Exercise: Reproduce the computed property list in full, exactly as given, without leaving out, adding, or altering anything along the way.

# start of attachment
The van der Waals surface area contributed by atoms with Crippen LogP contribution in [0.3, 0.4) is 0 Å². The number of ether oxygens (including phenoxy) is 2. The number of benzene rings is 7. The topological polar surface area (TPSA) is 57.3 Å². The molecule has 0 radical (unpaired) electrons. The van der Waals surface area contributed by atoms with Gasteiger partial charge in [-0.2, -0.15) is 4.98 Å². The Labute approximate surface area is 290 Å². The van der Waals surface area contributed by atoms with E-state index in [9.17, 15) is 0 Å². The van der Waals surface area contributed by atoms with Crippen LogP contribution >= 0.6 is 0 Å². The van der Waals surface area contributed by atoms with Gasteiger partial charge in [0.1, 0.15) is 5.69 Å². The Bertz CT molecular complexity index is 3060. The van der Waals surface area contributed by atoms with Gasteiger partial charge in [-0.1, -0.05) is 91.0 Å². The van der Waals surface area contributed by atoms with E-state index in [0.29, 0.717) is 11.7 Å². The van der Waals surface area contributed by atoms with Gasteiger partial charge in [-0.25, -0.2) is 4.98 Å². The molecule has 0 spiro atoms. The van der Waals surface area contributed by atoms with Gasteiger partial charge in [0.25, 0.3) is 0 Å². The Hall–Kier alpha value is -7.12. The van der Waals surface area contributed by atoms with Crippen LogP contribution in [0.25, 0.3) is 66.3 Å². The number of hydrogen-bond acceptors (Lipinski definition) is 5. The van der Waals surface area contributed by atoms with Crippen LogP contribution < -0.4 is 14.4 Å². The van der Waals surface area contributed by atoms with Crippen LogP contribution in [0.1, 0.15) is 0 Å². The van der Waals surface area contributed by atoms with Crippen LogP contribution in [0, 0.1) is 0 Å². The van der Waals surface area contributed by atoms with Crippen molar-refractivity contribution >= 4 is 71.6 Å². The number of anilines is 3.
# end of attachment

The van der Waals surface area contributed by atoms with Crippen LogP contribution in [0.3, 0.4) is 0 Å². The number of ether oxygens (including phenoxy) is 2. The number of benzene rings is 7. The topological polar surface area (TPSA) is 57.3 Å². The molecule has 0 radical (unpaired) electrons. The van der Waals surface area contributed by atoms with Gasteiger partial charge in [-0.2, -0.15) is 4.98 Å². The Labute approximate surface area is 290 Å². The van der Waals surface area contributed by atoms with E-state index in [9.17, 15) is 0 Å². The van der Waals surface area contributed by atoms with Crippen LogP contribution >= 0.6 is 0 Å². The van der Waals surface area contributed by atoms with Gasteiger partial charge in [0.1, 0.15) is 5.69 Å². The Bertz CT molecular complexity index is 3060. The van der Waals surface area contributed by atoms with Gasteiger partial charge in [-0.1, -0.05) is 91.0 Å². The van der Waals surface area contributed by atoms with E-state index in [0.29, 0.717) is 11.7 Å². The van der Waals surface area contributed by atoms with Gasteiger partial charge in [-0.25, -0.2) is 4.98 Å². The molecule has 0 spiro atoms. The van der Waals surface area contributed by atoms with Gasteiger partial charge in [0.25, 0.3) is 0 Å². The Hall–Kier alpha value is -7.12. The van der Waals surface area contributed by atoms with Crippen LogP contribution in [0.25, 0.3) is 66.3 Å². The number of hydrogen-bond acceptors (Lipinski definition) is 5. The van der Waals surface area contributed by atoms with Crippen LogP contribution < -0.4 is 14.4 Å². The van der Waals surface area contributed by atoms with Crippen LogP contribution in [0.1, 0.15) is 0 Å². The van der Waals surface area contributed by atoms with Crippen LogP contribution in [0, 0.1) is 0 Å². The van der Waals surface area contributed by atoms with Crippen molar-refractivity contribution >= 4 is 71.6 Å². The number of anilines is 3.